Hello again everyone. It’s been too long since I’ve posted here. One of the reasons for my absence was that I have been working my way through several new works in other languages that I have had to scan and translate mostly “by machine” as I go. Reading one work led to several more and so it went. One result: I now have many new perspectives and questions relating to the New Testament and related literature, especially (but not only) to the Gospel of Mark, Book of Revelation and the Ascension of Isaiah.
While I was reading I sometimes sought escape by kind of doodling on and off on the Biblical Criticism & History Forum – earlywritings.com. While there, I had occasion to list what historians themselves have explained are the building blocks of historical research. That is, their own explanations of how they determine the facts of what happened long ago. From these raw facts historians reconstruct history itself and develop hypotheses about causes and the nature of the cultures and so forth, but “bedrock facts” come first. (Not that the information I posted on the forum had much impact since certain persons continued to discuss historical questions according to their long-held habits of thought that break all the rules for determining “facts”. They’re having fun and maybe that’s what matters most to some of them. C’est la vie.)
In sum, the methods common to historians and that they themselves have explained are these:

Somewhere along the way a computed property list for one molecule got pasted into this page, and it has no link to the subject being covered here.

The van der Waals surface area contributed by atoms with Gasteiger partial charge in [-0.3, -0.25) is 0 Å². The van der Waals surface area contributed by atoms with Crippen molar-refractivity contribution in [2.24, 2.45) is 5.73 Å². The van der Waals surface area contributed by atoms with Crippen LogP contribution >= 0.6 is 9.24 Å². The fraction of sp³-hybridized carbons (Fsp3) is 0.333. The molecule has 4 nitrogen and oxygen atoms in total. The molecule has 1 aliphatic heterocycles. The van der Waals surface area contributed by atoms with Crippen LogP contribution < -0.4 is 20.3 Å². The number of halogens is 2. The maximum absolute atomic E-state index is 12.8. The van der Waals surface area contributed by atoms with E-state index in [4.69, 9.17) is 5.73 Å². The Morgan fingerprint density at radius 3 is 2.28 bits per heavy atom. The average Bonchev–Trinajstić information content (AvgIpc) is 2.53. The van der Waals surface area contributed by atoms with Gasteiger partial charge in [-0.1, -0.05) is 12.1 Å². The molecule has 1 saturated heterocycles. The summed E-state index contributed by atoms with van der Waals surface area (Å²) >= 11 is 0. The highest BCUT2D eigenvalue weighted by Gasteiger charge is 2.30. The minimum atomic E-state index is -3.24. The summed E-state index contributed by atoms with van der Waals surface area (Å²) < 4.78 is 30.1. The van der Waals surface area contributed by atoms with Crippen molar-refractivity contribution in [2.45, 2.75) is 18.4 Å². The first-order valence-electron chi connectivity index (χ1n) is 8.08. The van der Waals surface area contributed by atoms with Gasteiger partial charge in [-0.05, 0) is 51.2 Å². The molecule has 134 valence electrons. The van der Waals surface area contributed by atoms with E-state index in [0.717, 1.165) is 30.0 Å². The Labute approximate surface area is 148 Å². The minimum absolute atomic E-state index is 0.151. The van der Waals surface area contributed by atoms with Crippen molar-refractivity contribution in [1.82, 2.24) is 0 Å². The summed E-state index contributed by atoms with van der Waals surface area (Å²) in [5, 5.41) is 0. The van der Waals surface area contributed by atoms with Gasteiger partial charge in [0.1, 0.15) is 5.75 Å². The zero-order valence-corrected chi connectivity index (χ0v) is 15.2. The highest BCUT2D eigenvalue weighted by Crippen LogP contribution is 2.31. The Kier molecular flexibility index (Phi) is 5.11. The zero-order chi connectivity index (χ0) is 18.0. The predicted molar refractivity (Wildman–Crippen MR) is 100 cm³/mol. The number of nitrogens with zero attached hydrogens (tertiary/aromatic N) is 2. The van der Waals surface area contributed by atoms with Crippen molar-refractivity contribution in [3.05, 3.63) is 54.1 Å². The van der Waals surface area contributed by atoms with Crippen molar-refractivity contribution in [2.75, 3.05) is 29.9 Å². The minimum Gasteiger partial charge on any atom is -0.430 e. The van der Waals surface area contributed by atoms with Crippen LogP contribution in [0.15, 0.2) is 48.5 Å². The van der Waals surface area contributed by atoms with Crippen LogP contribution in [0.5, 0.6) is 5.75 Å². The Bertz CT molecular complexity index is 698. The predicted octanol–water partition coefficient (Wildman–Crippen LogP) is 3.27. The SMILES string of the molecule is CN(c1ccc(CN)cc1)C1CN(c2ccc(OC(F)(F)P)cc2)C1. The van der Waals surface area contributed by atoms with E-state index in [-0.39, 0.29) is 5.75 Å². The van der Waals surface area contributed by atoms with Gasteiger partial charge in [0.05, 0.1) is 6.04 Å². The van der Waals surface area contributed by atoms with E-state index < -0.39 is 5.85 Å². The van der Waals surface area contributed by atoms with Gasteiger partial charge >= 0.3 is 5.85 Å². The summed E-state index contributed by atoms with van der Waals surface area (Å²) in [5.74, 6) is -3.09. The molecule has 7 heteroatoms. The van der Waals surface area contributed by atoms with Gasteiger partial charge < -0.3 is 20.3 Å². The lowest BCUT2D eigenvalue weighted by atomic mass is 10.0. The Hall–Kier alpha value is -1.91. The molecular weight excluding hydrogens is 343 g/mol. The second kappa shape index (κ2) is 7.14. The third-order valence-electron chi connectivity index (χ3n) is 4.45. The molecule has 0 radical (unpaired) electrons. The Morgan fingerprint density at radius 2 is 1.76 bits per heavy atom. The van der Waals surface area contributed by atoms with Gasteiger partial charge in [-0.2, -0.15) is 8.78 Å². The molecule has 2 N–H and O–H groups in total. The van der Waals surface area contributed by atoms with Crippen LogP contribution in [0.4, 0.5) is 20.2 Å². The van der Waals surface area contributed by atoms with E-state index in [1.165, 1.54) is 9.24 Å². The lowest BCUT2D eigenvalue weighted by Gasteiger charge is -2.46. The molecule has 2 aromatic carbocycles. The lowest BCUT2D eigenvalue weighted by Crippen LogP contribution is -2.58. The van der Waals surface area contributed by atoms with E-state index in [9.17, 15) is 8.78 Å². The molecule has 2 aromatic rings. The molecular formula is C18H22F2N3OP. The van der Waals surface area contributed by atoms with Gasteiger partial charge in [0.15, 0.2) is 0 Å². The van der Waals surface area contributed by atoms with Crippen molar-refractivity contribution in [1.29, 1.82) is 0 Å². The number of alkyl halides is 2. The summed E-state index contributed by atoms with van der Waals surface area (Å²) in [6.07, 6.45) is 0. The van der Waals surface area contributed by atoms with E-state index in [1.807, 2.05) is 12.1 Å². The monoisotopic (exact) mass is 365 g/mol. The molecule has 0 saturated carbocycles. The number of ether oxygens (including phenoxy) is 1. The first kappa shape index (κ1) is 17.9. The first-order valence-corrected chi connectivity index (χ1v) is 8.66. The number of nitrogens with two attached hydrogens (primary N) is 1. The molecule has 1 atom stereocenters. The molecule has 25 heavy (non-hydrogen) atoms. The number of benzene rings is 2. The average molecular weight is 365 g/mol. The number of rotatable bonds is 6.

- Look for a “primary source”, generally meaning a source that is contemporary with the person or event to which it testifies.
One example: Accounts of events and persons are found in writings that we have valid reasons to believe were produced by contemporaries of those persons and events.
- Look for reasons to have some level of confidence in those sources — or not: e.g. do we know who wrote them and why?
- Look for independent corroboration of the information in the sources or for general trustworthiness of the source.
An example I like to use is Socrates. How do historians know Socrates existed?
We have writings about Socrates that we can determine were written by his students (e.g. Plato, Xenophon), other writings that confirm that those texts are indeed by whom they say they are (e.g. Aristotle’s references to Plato’s works), and we also have contemporary works that are critical of Socrates, mocking him (e.g. by the playwright Aristophanes) — that is, confirmation of Socrates that appears to be independent of the works of Plato and Xenophon.
Those principles are not always spelled out by historians in their publications but they are generally noticeable to any reader who is looking for “how they know” what they are writing about.
Below is a collation of various quotations by historians and philosophers of history that do make the above principles explicit. It is a revised copy of what I posted on the BC&H forum.
Rules of historical reasoning
The New Testament scholar Richard Bauckham has argued that a historian should give the benefit of the doubt to any testimony. That is a fine starting principle when one needs to get along with neighbours and colleagues, but few nonbiblical historians would agree that it applies to the sources from long ago. Continue reading “Historical Research: The Basics”